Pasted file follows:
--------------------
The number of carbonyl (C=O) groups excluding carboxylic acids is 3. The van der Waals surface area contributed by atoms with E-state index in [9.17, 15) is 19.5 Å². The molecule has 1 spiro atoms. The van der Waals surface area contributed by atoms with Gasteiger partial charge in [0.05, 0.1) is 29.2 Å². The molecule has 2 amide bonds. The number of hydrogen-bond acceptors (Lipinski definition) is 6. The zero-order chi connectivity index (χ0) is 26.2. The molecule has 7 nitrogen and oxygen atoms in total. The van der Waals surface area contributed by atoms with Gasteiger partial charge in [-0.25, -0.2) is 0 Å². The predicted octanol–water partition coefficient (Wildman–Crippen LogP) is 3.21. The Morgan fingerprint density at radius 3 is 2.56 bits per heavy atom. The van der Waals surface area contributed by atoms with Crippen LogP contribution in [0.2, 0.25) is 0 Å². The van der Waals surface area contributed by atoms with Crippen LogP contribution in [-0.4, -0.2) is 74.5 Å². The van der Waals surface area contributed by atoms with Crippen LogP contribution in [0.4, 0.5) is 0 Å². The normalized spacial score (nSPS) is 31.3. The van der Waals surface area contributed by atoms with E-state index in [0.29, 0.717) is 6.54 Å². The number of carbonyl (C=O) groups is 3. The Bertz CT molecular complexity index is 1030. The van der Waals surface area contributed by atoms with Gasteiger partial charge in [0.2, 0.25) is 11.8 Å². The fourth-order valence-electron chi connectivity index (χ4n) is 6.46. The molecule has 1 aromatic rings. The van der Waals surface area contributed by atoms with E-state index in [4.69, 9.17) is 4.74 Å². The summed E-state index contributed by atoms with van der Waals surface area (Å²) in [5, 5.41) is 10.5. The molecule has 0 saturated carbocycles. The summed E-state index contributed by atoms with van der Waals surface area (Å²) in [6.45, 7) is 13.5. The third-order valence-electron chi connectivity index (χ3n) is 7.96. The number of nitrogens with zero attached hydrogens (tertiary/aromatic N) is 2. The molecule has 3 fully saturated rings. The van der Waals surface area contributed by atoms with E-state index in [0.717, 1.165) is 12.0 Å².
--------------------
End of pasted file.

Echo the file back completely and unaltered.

The number of carbonyl (C=O) groups excluding carboxylic acids is 3. The van der Waals surface area contributed by atoms with E-state index in [9.17, 15) is 19.5 Å². The molecule has 1 spiro atoms. The van der Waals surface area contributed by atoms with Gasteiger partial charge in [0.05, 0.1) is 29.2 Å². The molecule has 2 amide bonds. The number of hydrogen-bond acceptors (Lipinski definition) is 6. The zero-order chi connectivity index (χ0) is 26.2. The molecule has 7 nitrogen and oxygen atoms in total. The van der Waals surface area contributed by atoms with Gasteiger partial charge in [-0.25, -0.2) is 0 Å². The predicted octanol–water partition coefficient (Wildman–Crippen LogP) is 3.21. The Morgan fingerprint density at radius 3 is 2.56 bits per heavy atom. The van der Waals surface area contributed by atoms with Crippen LogP contribution in [0.2, 0.25) is 0 Å². The van der Waals surface area contributed by atoms with Crippen LogP contribution in [-0.4, -0.2) is 74.5 Å². The van der Waals surface area contributed by atoms with Crippen LogP contribution in [0.4, 0.5) is 0 Å². The normalized spacial score (nSPS) is 31.3. The van der Waals surface area contributed by atoms with E-state index in [0.29, 0.717) is 6.54 Å². The number of carbonyl (C=O) groups is 3. The Bertz CT molecular complexity index is 1030. The van der Waals surface area contributed by atoms with Gasteiger partial charge in [0.2, 0.25) is 11.8 Å². The fourth-order valence-electron chi connectivity index (χ4n) is 6.46. The molecule has 1 aromatic rings. The van der Waals surface area contributed by atoms with E-state index in [4.69, 9.17) is 4.74 Å². The summed E-state index contributed by atoms with van der Waals surface area (Å²) in [5, 5.41) is 10.5. The molecule has 0 saturated carbocycles. The summed E-state index contributed by atoms with van der Waals surface area (Å²) in [6.45, 7) is 13.5. The third-order valence-electron chi connectivity index (χ3n) is 7.96. The number of nitrogens with zero attached hydrogens (tertiary/aromatic N) is 2. The molecule has 3 fully saturated rings. The van der Waals surface area contributed by atoms with E-state index in [0.717, 1.165) is 12.0 Å².